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Edward Flagg
Department of Physics and Astronomy

Setting Goals

Setting goals and determining how to achieve them is a critical skill in any demanding job. Graduate school is no different. But just setting goals is not sufficient. The larger in magnitude and the more distant a goal is, the more difficult it is to achieve it, and the less helpful simple identification of the goal is. 

For example, the ultimate goal in graduate school is to earn a Ph.D. But that goal is so distant (5+ years), and so large (many things must be accomplished to achieve it) that you need to do more than just identify it and say, "Go!" You must not only identify your ultimate goal, but also the major sub-goals that lead to achievement of that ultimate goal. Even then, your major goals themselves are likely to be too big for simple identification of them to help you much.

Recognizing the advantages of setting goals and the difficulties of accomplishing them leads to the idea of…

Setting goals of different magnitudes

Ultimate goal: Ph.D. The ultimate goal of a graduate student in school is to earn a Ph.D.

Major goals: Papers, Conference presentations. One earns a Ph.D. by publishing papers and presenting at conferences. These are the products that you produce in graduate school.

Middle goals: Experiments, Analysis, Writing. One produces a paper or conference presentation by performing experiments (or simulations, or observations), doing data analysis, and writing.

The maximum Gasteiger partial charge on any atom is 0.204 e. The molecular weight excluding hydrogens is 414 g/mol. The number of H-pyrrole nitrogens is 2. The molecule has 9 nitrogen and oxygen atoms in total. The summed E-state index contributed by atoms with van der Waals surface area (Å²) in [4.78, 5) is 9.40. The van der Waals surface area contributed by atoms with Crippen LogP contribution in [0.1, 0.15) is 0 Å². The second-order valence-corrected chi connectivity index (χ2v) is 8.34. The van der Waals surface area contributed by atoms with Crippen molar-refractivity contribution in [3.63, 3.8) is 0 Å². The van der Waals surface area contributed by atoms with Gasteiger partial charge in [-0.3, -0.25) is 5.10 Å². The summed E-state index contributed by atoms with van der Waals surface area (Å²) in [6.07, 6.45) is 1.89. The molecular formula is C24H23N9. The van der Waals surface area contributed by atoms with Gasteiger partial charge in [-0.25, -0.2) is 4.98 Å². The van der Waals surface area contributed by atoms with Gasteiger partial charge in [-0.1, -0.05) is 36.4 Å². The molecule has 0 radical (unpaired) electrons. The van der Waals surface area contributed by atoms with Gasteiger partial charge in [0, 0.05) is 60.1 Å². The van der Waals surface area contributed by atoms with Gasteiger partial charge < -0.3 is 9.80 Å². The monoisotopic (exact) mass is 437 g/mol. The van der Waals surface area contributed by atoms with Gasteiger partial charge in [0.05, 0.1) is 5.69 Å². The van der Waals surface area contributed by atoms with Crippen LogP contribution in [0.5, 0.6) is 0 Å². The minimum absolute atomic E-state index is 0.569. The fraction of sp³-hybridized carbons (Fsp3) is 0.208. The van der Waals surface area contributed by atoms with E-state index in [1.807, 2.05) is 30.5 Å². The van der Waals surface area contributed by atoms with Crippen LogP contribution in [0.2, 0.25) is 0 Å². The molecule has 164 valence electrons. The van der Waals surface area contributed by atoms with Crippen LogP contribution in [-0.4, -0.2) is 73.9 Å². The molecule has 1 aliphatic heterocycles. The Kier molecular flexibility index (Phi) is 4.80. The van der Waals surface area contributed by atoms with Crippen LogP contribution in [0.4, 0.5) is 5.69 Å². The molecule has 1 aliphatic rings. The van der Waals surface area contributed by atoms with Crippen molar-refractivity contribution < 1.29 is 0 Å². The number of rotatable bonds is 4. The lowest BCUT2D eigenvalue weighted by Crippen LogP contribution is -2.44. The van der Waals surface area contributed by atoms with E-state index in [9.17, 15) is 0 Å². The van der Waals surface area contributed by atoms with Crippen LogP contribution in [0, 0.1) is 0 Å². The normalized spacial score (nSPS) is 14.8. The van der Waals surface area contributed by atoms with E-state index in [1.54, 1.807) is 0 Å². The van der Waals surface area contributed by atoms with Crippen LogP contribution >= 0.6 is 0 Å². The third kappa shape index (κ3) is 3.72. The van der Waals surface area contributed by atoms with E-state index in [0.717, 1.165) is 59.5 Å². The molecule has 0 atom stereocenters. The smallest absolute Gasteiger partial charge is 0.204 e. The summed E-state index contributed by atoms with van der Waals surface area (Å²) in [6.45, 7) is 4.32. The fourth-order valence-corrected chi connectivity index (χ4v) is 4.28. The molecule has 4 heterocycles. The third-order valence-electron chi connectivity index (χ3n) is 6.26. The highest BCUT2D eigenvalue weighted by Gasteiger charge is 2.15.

If the steps to accomplish the ultimate goal were well-known already, then you could continue identifying sub-goals in this fashion until they are small enough that you could comprehend one of them in its entirety. For example, building a house is a huge project, but it has been done enough that the steps are all well understood. In contrast, the research that you specifically must do to earn a Ph.D. is not well-understood. You can continue to identify a few more levels of smaller goals than those listed here. But you cannot anticipate all the research challenges you will face, so at some point you must start doing the actual research before you can determine what all the goals will be.

One method of setting helpful goals is to follow the guidelines summarized in the acronym SMART. If you can answer the questions below, then you will have set a SMART goal.



To accomplish the goals, a set of capabilities is necessary. As an example, consider the middle goals from the list above:

  • Experiments/simulations/observations
    • Know how to operate the equipment or code.
    • Understand the proposed experiments.
    • Know the theory behind the experiments.
  • Data analysis:
    • Know the theory behind the experiments.
    • Programming (e.g., Matlab).
    • Fitting simulations/models to data.
  • Writing:
    • Have a command of English.
    • Know how to read papers.
    • Know the anatomy of a paper.

Those capabilities do not just happen. One must develop them via specific practices, which are concrete actions that one can perform. When identifying the practices themselves, they cannot be too broad or they are not helpful. For example,

"Learn experimental techniques"

does not describe how one is going to do it. An example of a well-defined practice would be,

"Help a senior student with their measurements,"

with the addenda,

  1. Communicate with the senior student,
  2. Be present when they do measurements,
  3. Be the one to operate the equipment.

The identification of these practices outlines the steps that you will take to develop the capabilities you need. As you become more advanced, you will be able to identify more detailed practices.